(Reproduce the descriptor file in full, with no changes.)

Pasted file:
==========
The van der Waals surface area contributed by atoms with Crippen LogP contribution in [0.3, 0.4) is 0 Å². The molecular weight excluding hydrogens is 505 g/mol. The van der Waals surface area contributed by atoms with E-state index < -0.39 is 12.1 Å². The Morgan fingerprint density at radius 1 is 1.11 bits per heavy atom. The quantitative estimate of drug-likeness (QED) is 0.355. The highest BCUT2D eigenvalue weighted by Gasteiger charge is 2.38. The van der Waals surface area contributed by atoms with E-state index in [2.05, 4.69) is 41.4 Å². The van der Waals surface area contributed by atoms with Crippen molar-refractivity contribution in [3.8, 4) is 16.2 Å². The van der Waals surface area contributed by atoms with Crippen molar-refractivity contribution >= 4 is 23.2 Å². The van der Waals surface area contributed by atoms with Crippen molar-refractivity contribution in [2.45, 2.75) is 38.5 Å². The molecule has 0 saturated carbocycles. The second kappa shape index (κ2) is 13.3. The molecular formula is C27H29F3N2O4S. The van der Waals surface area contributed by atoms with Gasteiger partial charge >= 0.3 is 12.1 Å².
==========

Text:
The van der Waals surface area contributed by atoms with Crippen LogP contribution in [0.3, 0.4) is 0 Å². The molecular weight excluding hydrogens is 505 g/mol. The van der Waals surface area contributed by atoms with E-state index < -0.39 is 12.1 Å². The Morgan fingerprint density at radius 1 is 1.11 bits per heavy atom. The quantitative estimate of drug-likeness (QED) is 0.355. The highest BCUT2D eigenvalue weighted by Gasteiger charge is 2.38. The van der Waals surface area contributed by atoms with E-state index in [2.05, 4.69) is 41.4 Å². The van der Waals surface area contributed by atoms with Crippen molar-refractivity contribution in [3.8, 4) is 16.2 Å². The van der Waals surface area contributed by atoms with Crippen molar-refractivity contribution >= 4 is 23.2 Å². The van der Waals surface area contributed by atoms with Crippen molar-refractivity contribution in [2.45, 2.75) is 38.5 Å². The molecule has 0 saturated carbocycles. The second kappa shape index (κ2) is 13.3. The molecular formula is C27H29F3N2O4S. The van der Waals surface area contributed by atoms with Gasteiger partial charge >= 0.3 is 12.1 Å².